Aelfric was, arguably, the most learned man in all England, so his dispatch to Cerne was probably politically and culturally significant. He was part of an ultra-strict Christian grouping known as the reform movement, which would have taken an extremely dim view of any practices which were pagan-originating or which were not in line with strict Christian practice. He wrote scathingly about virtually everything – from paganism to long hair and from “women drinking beer whilst urinating” to “sex before Communion”. He even dismissed the concept of birthday celebrations, and encouraged people to celebrate “death days” instead because, in Christian belief, they marked a person’s transition to eternal life.

Apart from educating the locals out of bad pagan habits, Aelfric’s task may well also have been to Christianise a pagan sacred location. Indeed, it seems that the man who owned the Cerne area, and who was Aelfric’s patron, was one of the most powerful (and reform movement-supporting) politicians in the kingdom.

Christianising pagan monuments and temples seems to have been quite common. The new probable Anglo-Saxon date for the Cerne Giant may have wider implications for understanding some of the other enigmatic chalk figures of England.

Significantly, the other southern English chalk giant (the Long Man of Wilmington, in Sussex) is conceivably also originally Anglo-Saxon. Certainly that giant has similarities with Anglo-Saxon images on 7th-century metalwork. And, like Cerne, it too has a small monastery immediately adjacent to it.

Most of Cerne Abbas’s medieval monastery no longer exists. The major surviving building – a tithe barn, constructed in the 14th century – is now a house

(WikiCommons)

The new potential Cerne date is therefore likely to help historians more fully understand the epic and often fraught transition from paganism to Christianity in England – and the ways in which the Christian church sought to Christianise important pagan-associated locations.

Commenting on the new Cerne Giant dating evidence, National Trust senior archaeologist Martin Papworth said: “Nearby Cerne Abbey was founded in AD987 and some sources think the abbey was set up to convert the locals from the worship of an early Anglo Saxon god known as ‘Heil’ or ‘Helith’. The early part of our date range does invite the question, was the giant originally a depiction of that god?”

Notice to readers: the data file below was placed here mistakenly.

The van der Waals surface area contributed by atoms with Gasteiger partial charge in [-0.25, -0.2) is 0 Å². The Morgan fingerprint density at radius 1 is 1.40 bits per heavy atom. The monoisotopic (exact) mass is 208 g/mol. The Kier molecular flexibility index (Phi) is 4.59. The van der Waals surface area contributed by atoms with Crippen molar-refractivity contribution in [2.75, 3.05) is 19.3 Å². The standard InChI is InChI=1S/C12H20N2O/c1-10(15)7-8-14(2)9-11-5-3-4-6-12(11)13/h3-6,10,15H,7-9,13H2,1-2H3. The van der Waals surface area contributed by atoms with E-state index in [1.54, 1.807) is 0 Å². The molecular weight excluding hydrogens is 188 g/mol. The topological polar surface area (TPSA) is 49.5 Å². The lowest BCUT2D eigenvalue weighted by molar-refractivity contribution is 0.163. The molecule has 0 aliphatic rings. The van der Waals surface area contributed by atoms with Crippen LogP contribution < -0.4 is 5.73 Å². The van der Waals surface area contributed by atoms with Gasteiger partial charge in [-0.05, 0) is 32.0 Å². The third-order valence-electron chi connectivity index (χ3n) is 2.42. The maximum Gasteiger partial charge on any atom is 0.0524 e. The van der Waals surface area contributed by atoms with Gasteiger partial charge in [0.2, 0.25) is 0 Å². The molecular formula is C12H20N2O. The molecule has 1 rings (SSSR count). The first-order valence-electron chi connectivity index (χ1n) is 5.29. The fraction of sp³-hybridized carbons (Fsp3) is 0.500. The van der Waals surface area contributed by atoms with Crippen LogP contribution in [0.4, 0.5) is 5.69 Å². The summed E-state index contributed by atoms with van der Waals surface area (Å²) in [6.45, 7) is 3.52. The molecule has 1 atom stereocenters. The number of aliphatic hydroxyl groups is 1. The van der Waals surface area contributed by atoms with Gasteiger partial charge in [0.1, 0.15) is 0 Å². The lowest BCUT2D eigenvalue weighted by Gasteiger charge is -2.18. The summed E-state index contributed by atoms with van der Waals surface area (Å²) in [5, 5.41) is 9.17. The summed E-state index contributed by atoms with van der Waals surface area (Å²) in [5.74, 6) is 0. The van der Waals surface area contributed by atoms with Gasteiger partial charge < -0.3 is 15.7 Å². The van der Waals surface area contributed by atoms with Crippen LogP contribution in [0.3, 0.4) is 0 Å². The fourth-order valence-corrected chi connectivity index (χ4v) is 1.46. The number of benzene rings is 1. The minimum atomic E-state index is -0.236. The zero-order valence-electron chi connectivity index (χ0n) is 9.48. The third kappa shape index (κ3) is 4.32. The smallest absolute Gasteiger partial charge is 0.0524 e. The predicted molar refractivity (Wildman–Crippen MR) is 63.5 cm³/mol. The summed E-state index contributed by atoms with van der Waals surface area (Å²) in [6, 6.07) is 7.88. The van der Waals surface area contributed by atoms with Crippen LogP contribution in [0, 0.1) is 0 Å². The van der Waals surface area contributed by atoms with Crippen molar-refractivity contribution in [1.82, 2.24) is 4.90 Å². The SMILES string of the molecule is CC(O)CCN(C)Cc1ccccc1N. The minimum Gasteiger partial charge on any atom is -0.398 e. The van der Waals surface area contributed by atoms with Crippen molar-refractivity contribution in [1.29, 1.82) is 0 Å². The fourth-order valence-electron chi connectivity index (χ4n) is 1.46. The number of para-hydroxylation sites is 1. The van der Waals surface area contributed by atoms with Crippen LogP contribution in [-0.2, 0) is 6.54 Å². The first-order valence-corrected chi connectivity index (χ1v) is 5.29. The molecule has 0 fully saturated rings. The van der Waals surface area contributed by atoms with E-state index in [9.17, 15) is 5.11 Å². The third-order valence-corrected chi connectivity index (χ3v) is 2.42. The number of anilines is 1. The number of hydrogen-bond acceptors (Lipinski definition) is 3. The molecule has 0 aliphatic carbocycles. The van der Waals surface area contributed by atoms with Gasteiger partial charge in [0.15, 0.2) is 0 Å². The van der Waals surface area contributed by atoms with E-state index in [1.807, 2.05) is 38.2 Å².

The dating tests were carried out by Professor Phillip Toms, of the University of Gloucestershire. Prof Toms studied samples recently excavated from the giant, using a dating system known as Optically Stimulated Luminescence (OSL), which shows when individual grains of sand in buried sediments were last exposed to sunlight.

The research has been jointly funded by the National Trust, the University of Gloucestershire, Allen Environmental Archaeology and the Pratt Bequest.

The Cerne Giant is one of the largest artworks in the world. It is 55m high and 51m wide, and was originally created by digging more than 320m of 0.3m-deep trenches down to the chalk bedrock. Over the centuries, crushed and broken chalk was added every generation or two.

The figure has a number of anatomical features – eyes, nose, mouth, nipples, rib-marks and an erect penis. He carries a large club in his right hand – and used to have a cloak or other object suspended or draped from his left forearm. The new dating evidence suggests that he was “constructed” in the Anglo-Saxon period. It’s likely that grass was allowed to obscure him at some stage in or after the late 10th century. Certainly by the early 17th century, he had vanished from view – but appears to have been rediscovered and made visible again by the late 17th century (possibly with help from Restoration period antiquarians).

It is conceivable that parts of the giant were added or “deleted” over the centuries but only further dating tests will reveal that more complex history. So far, the dating tests have only been carried out on a small percentage of the figure’s outline. Although, in terms of historical context, the mid-to-late 7th century would be a likely period for its construction, an 8th century or slightly later date can, as yet, not be completely ruled out.